The next few months will see schools being connected to their Enterprise Adviser and a tailored plan being developed for each school.

I want it to be easy for schools and colleges to be connected to employers and the best providers of career activities and programmes.

More information about the Career and Enterprise Network can be found on the Dorset LEP website.

If you would like to know more about becoming an Enterprise Advisor or how you can help please do contact me at catherine.beater@bournemouth.gov.uk

Catherine Beater

Enterprise Coordinator

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It’s National Adoption Week

Last week, I had a phone call from an adopted adult, with whom I had last had contact in 1996! At the time, I helped her to access the original records about her adoption and acted as an intermediary when she made contact with her birth mother. She had tracked me down through several office moves because she now wants to try to find her birth father.

I started with this story to illustrate that adoption doesn’t just stop when a court makes an Adoption Order on a child but carries on and affects many different people over the years. Here in Aspire Adoption, we support anyone in the Bournemouth, Dorset or Poole area and sometimes further afield whose lives have been touched by adoption – children who need adoptive families, children who have been adopted, those children when they become adults, anyone thinking about adopting, anyone who has adopted, and birth parents and other relatives whose children have been adopted. Think about your own family, friends and work colleagues, and I can bet there will be people you know whose lives have some link back to adoption.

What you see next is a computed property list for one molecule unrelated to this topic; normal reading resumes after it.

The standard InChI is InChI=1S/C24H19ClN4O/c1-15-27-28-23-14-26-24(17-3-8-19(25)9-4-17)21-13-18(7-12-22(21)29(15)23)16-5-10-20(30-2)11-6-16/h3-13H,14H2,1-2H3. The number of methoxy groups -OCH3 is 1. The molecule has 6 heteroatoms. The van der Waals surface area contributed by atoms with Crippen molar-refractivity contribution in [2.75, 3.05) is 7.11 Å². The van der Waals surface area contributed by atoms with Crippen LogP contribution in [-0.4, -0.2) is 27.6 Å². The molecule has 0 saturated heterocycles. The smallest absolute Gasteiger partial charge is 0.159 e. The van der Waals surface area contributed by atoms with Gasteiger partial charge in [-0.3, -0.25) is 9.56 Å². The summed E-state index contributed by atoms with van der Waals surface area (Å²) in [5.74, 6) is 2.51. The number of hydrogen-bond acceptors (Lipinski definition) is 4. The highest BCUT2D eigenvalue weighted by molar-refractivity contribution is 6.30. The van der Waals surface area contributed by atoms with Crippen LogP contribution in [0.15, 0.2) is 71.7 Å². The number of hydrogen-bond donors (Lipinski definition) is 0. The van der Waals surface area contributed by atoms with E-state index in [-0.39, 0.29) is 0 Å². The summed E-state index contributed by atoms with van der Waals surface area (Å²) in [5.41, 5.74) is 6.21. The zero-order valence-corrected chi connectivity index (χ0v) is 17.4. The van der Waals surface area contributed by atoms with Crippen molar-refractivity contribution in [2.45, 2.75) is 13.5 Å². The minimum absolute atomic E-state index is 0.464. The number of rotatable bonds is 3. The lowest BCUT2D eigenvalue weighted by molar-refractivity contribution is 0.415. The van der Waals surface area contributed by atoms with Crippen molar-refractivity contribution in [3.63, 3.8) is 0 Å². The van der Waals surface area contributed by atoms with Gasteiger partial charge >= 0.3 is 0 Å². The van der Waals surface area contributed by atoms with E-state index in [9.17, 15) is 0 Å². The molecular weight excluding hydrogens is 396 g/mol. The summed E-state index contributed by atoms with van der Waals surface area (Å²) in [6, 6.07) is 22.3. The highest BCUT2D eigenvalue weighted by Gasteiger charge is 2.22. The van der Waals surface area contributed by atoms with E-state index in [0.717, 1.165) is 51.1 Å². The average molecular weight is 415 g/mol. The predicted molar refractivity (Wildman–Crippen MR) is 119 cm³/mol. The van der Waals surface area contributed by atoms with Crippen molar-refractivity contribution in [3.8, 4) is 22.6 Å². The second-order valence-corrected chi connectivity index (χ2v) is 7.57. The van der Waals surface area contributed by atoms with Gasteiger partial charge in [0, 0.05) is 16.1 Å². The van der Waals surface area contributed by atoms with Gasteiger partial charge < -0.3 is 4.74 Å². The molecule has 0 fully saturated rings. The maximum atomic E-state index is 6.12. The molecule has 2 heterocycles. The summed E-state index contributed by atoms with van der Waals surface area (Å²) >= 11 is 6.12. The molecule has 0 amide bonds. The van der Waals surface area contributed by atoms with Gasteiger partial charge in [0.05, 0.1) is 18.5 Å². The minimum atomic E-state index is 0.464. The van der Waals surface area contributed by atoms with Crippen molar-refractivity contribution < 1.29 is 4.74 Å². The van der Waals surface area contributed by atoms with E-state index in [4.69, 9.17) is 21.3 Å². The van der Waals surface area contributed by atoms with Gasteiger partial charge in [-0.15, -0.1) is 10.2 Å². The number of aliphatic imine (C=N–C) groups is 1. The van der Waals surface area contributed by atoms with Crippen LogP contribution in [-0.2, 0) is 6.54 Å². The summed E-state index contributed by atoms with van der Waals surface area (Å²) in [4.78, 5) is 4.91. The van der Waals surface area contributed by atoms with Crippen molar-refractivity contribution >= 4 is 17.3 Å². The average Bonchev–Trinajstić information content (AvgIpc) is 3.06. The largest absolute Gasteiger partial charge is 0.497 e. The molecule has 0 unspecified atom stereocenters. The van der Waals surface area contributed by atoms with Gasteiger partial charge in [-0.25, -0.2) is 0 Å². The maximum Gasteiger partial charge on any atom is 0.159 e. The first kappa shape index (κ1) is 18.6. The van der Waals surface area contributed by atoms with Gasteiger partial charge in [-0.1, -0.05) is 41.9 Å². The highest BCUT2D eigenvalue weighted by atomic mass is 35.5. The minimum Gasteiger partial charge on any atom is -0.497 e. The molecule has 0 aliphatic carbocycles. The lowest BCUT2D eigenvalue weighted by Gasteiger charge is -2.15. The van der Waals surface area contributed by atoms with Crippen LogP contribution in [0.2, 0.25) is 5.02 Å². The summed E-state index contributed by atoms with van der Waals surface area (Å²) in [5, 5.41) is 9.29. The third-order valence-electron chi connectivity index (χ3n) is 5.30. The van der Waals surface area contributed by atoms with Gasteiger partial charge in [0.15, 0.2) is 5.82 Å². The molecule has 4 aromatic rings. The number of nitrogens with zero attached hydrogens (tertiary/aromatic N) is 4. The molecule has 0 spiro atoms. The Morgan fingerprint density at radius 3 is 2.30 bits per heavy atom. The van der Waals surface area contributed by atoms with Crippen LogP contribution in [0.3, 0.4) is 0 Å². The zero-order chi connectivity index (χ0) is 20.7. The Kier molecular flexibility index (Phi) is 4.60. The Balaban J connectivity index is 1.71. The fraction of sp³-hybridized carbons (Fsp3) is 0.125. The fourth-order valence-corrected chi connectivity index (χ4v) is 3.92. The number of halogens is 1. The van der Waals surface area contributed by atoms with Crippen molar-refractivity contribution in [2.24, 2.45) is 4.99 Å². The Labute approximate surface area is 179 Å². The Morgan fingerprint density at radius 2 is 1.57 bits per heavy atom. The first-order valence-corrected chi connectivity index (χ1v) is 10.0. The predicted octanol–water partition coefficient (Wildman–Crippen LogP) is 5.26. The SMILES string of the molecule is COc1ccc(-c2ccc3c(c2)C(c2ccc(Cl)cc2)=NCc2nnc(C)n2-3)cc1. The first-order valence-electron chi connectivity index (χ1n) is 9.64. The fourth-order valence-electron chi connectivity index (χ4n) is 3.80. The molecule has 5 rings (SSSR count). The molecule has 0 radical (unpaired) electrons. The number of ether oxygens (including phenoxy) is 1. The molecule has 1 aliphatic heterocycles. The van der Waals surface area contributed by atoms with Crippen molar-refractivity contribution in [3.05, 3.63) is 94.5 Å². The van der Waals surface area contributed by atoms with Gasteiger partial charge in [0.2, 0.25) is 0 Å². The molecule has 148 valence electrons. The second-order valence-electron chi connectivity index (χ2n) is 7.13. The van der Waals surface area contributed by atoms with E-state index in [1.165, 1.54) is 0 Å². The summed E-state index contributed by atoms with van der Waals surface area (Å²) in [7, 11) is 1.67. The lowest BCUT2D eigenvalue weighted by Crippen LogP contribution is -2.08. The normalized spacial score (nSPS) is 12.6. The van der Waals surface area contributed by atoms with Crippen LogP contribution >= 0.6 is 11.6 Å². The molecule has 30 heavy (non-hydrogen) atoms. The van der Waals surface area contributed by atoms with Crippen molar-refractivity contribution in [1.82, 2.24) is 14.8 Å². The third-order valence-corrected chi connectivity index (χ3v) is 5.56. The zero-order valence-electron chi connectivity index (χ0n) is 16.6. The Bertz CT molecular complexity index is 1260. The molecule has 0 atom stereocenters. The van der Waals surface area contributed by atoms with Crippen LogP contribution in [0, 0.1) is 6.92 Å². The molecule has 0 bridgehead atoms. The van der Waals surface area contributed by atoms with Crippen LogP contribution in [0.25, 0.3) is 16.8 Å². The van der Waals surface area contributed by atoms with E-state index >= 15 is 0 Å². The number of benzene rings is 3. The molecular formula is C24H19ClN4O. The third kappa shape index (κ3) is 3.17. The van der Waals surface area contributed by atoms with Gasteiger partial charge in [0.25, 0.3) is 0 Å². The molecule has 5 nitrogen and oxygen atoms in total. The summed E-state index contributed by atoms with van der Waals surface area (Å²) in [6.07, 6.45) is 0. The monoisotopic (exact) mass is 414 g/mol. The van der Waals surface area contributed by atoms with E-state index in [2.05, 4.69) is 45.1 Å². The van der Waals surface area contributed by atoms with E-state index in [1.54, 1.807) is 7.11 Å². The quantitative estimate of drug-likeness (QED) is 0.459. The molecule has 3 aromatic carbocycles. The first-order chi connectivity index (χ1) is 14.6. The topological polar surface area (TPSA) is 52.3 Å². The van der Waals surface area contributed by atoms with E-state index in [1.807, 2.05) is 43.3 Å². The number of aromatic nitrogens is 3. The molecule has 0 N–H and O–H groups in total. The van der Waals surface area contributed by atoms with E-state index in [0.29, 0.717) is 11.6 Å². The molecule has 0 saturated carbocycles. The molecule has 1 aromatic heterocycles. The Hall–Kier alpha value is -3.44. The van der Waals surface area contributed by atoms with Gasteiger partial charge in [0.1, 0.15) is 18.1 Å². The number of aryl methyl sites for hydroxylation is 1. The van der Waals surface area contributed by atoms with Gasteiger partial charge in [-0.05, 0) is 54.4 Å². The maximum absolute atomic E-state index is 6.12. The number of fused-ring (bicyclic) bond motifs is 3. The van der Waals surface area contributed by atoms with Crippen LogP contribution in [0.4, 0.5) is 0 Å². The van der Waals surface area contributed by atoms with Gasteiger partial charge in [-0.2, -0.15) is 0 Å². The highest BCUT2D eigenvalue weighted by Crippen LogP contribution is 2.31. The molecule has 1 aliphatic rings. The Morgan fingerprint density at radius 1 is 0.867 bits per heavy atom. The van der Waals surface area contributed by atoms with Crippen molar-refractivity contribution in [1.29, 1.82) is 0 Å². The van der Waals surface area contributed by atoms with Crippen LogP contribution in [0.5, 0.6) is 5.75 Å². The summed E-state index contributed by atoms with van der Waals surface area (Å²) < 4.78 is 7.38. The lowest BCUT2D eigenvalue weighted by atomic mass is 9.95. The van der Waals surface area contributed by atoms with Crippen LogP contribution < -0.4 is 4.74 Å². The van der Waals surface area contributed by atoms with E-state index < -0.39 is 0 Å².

Aspire Adoption went live as a Regional Adoption Agency on 1st July this year, after many months of planning. We have joined together the adoption services formerly provided by Bournemouth, Dorset and Poole councils into one agency, Aspire Adoption. We had a brilliant formal launch on 18 July, at which Jamie Baulch, sprint athlete and silver medallist at the 1996 Olympic Games, came to share his stories, not only about his athletics career but about his adoption as a baby, his adoptive family and his eventual decision to search for his birth mother:

I’ve never been interested in finding out who my mother was, although I always knew I was adopted. My parents Alan and Marilyn have been marvellous and my two sisters and brother too. I’ve had the best possible life with them…but when you get older, you suddenly realise how important life is, how precious it is, and I wanted to find out about where I came from… I really, really wanted to say thank you to Teresa for what she’s done, for being so strong, for deciding to have me and then give me up for adoption.

Read more about Jamie’s story and watch the clip from the BBC Wales TV programme which followed him in his emotional search to meet his birth mum, Teresa, shortly before she died from cancer.